SARS-CoV-2 in Nasopharynx of Symptomatic Neonates, Children, and Adolescents
SARS-CoV-2 in Nasopharynx of Symptomatic Neonates, Children, and Adolescents. Jefferson T, Spencer EA, Heneghan C.
Published on September 1, 2020
Transmission Dynamics of COVID-19
||L’Huillier A, Torriani G, Pigny F, Kaiser L, Eckerle I. Culture-Competent SARS-CoV-2 in Nasopharynx of Symptomatic Neonates, Children, and Adolescents. Emerging Infectious Disease journal. 2020;26(10) 2020
||Respiratory, Viral Load
Half of the under 16s who were positive for SARS CoV-2 shed live viruses indicating the possibility of contagiousness. However, numbers were very small (out of 628 samples 23 were positive and 12 were live shedders.
Of the 638 nasopharyngeal swab samples, 23 (3.6%) tested positive for SARS CoV-2 , 12 (52% of PCR positive) from symptom start 1 to 4 days were positive with a ct around 28.
Severity of symptoms was associated with likelihood of viral culture
Median viral load was higher for patients with isolation (1.7 × 108 copies/mL) than for those without isolation (6.9 × 103] copies/mL; p = 0.002) (see the Figure).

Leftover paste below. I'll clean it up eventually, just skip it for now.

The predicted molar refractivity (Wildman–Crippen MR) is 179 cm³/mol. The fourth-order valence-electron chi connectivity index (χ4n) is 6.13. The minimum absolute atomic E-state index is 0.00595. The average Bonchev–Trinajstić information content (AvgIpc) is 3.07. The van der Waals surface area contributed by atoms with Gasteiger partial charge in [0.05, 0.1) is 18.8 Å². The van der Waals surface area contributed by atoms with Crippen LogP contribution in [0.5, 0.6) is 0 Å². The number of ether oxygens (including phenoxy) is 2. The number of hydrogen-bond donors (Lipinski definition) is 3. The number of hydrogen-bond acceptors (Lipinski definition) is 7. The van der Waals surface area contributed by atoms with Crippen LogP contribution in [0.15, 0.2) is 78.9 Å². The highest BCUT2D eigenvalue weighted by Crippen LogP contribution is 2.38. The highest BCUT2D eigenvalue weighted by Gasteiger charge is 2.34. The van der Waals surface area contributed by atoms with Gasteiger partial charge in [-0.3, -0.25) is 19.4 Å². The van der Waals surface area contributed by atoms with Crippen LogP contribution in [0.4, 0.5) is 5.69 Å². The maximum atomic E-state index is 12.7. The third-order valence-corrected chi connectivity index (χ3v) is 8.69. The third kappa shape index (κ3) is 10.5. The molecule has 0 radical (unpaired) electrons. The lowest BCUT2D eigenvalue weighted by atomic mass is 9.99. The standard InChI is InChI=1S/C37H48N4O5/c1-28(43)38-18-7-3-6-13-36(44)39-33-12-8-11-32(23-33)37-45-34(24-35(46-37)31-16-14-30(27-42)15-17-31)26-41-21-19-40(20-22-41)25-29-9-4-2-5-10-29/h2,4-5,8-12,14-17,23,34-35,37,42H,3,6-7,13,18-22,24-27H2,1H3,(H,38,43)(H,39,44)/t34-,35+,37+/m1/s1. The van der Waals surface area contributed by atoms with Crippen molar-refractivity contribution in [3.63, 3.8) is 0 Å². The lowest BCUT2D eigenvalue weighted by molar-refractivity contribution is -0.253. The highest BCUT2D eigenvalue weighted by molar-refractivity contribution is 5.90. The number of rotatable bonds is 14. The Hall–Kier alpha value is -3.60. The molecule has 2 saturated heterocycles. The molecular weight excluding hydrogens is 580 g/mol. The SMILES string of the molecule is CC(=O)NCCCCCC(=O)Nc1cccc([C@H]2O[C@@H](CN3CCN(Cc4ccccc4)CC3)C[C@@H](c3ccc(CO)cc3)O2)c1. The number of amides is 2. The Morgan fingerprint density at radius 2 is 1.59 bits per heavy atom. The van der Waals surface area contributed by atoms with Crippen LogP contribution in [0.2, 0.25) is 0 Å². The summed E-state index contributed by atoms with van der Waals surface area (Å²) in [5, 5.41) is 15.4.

Culture-Competent SARS-CoV-2 in Nasopharynx of Symptomatic Neonates, Children, and Adolescents. Emerging Infectious Disease journal. 2020;26(10).
What did they do?
What did they do?
The study was carried out on 638 patients aged less than 16 years – median age of 12 years (range 7 days to 14.9 years) in a Geneva Hospital.
SARS-CoV-2 isolation was determined by presence of CPE and increased viral RNA in the supernatant (see the Table; and Appendix Figure).
The series is small and the criteria for selection for testing are unclear
|Clearly defined setting
||Demographic characteristics described
||Follow-up length was sufficient
||Transmission outcomes assessed
||Main biases are taken into consideration
What else should I consider?
This is an important case series given the dearth of evidence from this age group and requires replication.
About the authors
Carl is Professor of EBM & Director of CEBM at the University of Oxford. He is also a GP and tweets @carlheneghan. He has an active interest in discovering the truth behind health research findings
Dr Elizabeth Spencer; MMedSci, PhD. Epidemiologist, Nuffield Department for Primary Care Health Sciences, University of Oxford.
Tom Jefferson, epidemiologist.